Frustration with Aspects of Ireland - Heaney and Montague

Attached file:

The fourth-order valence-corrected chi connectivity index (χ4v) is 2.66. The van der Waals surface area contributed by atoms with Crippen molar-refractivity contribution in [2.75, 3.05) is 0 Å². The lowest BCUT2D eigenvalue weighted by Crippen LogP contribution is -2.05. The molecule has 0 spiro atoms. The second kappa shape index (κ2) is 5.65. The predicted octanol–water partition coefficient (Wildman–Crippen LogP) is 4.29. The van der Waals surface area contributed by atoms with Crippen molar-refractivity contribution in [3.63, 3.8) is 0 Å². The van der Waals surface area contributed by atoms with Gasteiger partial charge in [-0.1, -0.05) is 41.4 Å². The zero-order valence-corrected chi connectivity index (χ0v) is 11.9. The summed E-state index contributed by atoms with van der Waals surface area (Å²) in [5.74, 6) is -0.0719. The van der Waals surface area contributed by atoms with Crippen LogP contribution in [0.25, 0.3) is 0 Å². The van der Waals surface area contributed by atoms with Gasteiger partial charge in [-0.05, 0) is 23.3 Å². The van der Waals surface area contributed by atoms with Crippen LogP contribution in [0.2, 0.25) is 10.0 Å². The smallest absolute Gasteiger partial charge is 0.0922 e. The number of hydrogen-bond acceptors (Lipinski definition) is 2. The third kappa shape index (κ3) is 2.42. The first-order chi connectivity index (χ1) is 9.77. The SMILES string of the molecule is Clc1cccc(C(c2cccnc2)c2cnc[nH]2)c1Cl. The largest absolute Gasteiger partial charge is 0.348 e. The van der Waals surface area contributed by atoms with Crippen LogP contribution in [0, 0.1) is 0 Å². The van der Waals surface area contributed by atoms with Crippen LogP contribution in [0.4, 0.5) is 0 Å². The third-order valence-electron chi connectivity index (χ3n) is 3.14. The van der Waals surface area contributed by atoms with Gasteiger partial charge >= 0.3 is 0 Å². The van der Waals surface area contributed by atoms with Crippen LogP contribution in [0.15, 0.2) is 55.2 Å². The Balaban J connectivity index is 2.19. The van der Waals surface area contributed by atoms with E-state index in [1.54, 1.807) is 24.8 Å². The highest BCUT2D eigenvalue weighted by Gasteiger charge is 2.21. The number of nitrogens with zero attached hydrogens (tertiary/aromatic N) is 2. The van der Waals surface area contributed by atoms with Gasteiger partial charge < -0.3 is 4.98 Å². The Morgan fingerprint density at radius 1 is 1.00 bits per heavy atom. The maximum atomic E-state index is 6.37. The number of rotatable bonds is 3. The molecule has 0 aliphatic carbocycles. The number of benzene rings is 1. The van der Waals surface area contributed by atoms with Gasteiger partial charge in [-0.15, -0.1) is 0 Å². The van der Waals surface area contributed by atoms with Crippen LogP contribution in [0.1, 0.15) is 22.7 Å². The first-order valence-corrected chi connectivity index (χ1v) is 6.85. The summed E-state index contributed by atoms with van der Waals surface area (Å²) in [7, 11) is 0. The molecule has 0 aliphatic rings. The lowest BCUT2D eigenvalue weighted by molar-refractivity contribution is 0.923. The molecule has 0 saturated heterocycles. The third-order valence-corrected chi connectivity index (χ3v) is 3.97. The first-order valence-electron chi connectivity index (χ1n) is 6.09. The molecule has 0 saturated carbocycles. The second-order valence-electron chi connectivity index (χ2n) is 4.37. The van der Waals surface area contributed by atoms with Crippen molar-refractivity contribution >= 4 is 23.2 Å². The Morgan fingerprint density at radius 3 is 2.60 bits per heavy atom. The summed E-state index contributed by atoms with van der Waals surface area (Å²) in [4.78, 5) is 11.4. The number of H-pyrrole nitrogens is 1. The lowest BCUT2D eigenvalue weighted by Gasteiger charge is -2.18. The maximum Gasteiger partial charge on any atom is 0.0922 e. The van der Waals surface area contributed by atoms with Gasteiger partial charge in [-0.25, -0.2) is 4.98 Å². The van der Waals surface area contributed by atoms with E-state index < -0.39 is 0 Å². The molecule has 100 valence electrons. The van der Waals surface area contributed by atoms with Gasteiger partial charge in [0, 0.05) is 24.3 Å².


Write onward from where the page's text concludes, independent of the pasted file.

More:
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“The settle-bed” by Seamus Heaney and “A Lost tradition” by John Montague are two poems that show the poets frustration with aspects of Ireland. Heaney’s poem is concerned with how we handle our inheritance. The subject of the poem is an unwieldy piece of furniture, a settle-bed. This was an essential feature in a traditional rural Irish household but in a modern home it is cumbersome and hardly functional. It represents the burden of the past on the present and Heaney’s subsequent frustration as he ponders on how ‘to conquer [the] weight’ this aspect of Ireland. Montague expresses his frustration at the “lost tradition” of the old Irish culture. He is frustrated by the way that modern society neglects its heritage despite the “shards” of history surrounding it in the form of the landscape and the language. He reflects upon his own experience of growing up in Ireland and compares it with ancient Irish history. Both poets use the Irish past as a stimulus for their poems. In both poems, the source of their frustration is the debate about how the past should be dealt with in the present. Montague uses references to figures from ancient Irish history e.g. “Shane Barnagh”, a legendary Irish rebel, intertwined with his memory of places from his childhood to argue the importance of Irish history and show the sense of patriotism he has towards it. He reinforces his argument using the Irish language throughout the poem e.g. “Tir Eoghain: Land of Owen”, a place that is now known as ‘Tyrone’. He does this to show how it would be terrible to lose a language that had once been so important and is the origin of the place names we have

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